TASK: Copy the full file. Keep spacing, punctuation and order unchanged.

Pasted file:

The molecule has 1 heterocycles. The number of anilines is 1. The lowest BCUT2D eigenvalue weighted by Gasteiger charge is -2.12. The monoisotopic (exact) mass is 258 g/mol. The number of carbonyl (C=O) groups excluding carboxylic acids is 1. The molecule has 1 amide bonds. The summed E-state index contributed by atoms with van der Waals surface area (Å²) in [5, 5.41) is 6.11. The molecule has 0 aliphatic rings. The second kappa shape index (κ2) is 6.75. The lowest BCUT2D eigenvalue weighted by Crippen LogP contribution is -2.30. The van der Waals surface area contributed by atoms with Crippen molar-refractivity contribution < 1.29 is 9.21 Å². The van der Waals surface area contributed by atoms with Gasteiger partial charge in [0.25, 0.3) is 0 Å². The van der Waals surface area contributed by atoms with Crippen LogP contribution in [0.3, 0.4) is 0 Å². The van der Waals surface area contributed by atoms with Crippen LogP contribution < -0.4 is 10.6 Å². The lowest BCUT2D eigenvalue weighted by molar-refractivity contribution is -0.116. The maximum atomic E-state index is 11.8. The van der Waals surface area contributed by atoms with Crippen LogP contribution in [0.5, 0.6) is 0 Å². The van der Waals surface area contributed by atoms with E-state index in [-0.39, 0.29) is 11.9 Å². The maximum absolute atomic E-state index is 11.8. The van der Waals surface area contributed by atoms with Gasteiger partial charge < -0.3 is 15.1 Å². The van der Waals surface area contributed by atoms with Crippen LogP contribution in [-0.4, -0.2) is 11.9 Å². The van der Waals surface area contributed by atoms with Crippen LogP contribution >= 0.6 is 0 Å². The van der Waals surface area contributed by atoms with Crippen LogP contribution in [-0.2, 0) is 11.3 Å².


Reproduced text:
The molecule has 1 heterocycles. The number of anilines is 1. The lowest BCUT2D eigenvalue weighted by Gasteiger charge is -2.12. The monoisotopic (exact) mass is 258 g/mol. The number of carbonyl (C=O) groups excluding carboxylic acids is 1. The molecule has 1 amide bonds. The summed E-state index contributed by atoms with van der Waals surface area (Å²) in [5, 5.41) is 6.11. The molecule has 0 aliphatic rings. The second kappa shape index (κ2) is 6.75. The lowest BCUT2D eigenvalue weighted by Crippen LogP contribution is -2.30. The van der Waals surface area contributed by atoms with Crippen molar-refractivity contribution < 1.29 is 9.21 Å². The van der Waals surface area contributed by atoms with Gasteiger partial charge in [0.25, 0.3) is 0 Å². The van der Waals surface area contributed by atoms with Crippen LogP contribution in [0.3, 0.4) is 0 Å². The van der Waals surface area contributed by atoms with Crippen LogP contribution < -0.4 is 10.6 Å². The lowest BCUT2D eigenvalue weighted by molar-refractivity contribution is -0.116. The maximum atomic E-state index is 11.8. The van der Waals surface area contributed by atoms with Crippen LogP contribution in [0.5, 0.6) is 0 Å². The van der Waals surface area contributed by atoms with E-state index in [-0.39, 0.29) is 11.9 Å². The maximum absolute atomic E-state index is 11.8. The van der Waals surface area contributed by atoms with Gasteiger partial charge < -0.3 is 15.1 Å². The van der Waals surface area contributed by atoms with Crippen LogP contribution in [-0.4, -0.2) is 11.9 Å². The van der Waals surface area contributed by atoms with Crippen LogP contribution >= 0.6 is 0 Å². The van der Waals surface area contributed by atoms with Crippen LogP contribution in [-0.2, 0) is 11.3 Å².